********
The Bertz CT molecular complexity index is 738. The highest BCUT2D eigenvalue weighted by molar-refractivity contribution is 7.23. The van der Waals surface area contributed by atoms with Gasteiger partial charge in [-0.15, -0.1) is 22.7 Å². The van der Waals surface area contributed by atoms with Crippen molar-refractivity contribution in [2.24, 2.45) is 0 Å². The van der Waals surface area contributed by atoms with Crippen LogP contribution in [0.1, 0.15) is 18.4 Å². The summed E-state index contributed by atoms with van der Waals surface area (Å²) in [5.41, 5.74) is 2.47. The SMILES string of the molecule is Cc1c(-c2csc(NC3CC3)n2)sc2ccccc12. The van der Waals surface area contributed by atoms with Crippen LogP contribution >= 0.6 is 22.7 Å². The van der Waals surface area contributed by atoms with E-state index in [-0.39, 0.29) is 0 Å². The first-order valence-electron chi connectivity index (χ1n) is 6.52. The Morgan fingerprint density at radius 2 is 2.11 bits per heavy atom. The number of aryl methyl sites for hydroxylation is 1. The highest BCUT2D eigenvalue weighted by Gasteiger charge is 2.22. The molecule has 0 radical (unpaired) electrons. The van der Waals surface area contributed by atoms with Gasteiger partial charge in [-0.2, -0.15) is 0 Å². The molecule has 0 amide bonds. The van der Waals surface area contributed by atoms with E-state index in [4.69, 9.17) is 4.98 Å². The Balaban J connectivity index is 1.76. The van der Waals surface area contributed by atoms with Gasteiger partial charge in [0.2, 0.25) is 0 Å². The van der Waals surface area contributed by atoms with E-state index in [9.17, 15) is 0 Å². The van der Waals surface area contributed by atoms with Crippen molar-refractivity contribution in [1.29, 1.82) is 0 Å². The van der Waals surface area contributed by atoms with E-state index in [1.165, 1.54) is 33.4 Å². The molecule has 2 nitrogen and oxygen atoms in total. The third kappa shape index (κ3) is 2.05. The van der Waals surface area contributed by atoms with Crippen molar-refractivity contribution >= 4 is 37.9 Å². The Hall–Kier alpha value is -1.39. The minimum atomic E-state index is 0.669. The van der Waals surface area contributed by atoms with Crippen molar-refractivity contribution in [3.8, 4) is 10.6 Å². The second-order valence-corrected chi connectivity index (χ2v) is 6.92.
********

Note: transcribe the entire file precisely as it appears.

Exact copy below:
The Bertz CT molecular complexity index is 738. The highest BCUT2D eigenvalue weighted by molar-refractivity contribution is 7.23. The van der Waals surface area contributed by atoms with Gasteiger partial charge in [-0.15, -0.1) is 22.7 Å². The van der Waals surface area contributed by atoms with Crippen molar-refractivity contribution in [2.24, 2.45) is 0 Å². The van der Waals surface area contributed by atoms with Crippen LogP contribution in [0.1, 0.15) is 18.4 Å². The summed E-state index contributed by atoms with van der Waals surface area (Å²) in [5.41, 5.74) is 2.47. The SMILES string of the molecule is Cc1c(-c2csc(NC3CC3)n2)sc2ccccc12. The van der Waals surface area contributed by atoms with Crippen LogP contribution >= 0.6 is 22.7 Å². The van der Waals surface area contributed by atoms with E-state index in [-0.39, 0.29) is 0 Å². The first-order valence-electron chi connectivity index (χ1n) is 6.52. The Morgan fingerprint density at radius 2 is 2.11 bits per heavy atom. The number of aryl methyl sites for hydroxylation is 1. The highest BCUT2D eigenvalue weighted by Gasteiger charge is 2.22. The molecule has 0 radical (unpaired) electrons. The van der Waals surface area contributed by atoms with Gasteiger partial charge in [-0.2, -0.15) is 0 Å². The molecule has 0 amide bonds. The van der Waals surface area contributed by atoms with E-state index in [4.69, 9.17) is 4.98 Å². The Balaban J connectivity index is 1.76. The van der Waals surface area contributed by atoms with Gasteiger partial charge in [0.2, 0.25) is 0 Å². The van der Waals surface area contributed by atoms with E-state index in [9.17, 15) is 0 Å². The van der Waals surface area contributed by atoms with Crippen molar-refractivity contribution in [1.29, 1.82) is 0 Å². The van der Waals surface area contributed by atoms with E-state index in [1.165, 1.54) is 33.4 Å². The molecule has 2 nitrogen and oxygen atoms in total. The third kappa shape index (κ3) is 2.05. The van der Waals surface area contributed by atoms with Crippen molar-refractivity contribution >= 4 is 37.9 Å². The Hall–Kier alpha value is -1.39. The minimum atomic E-state index is 0.669. The van der Waals surface area contributed by atoms with Crippen molar-refractivity contribution in [3.8, 4) is 10.6 Å². The second-order valence-corrected chi connectivity index (χ2v) is 6.92.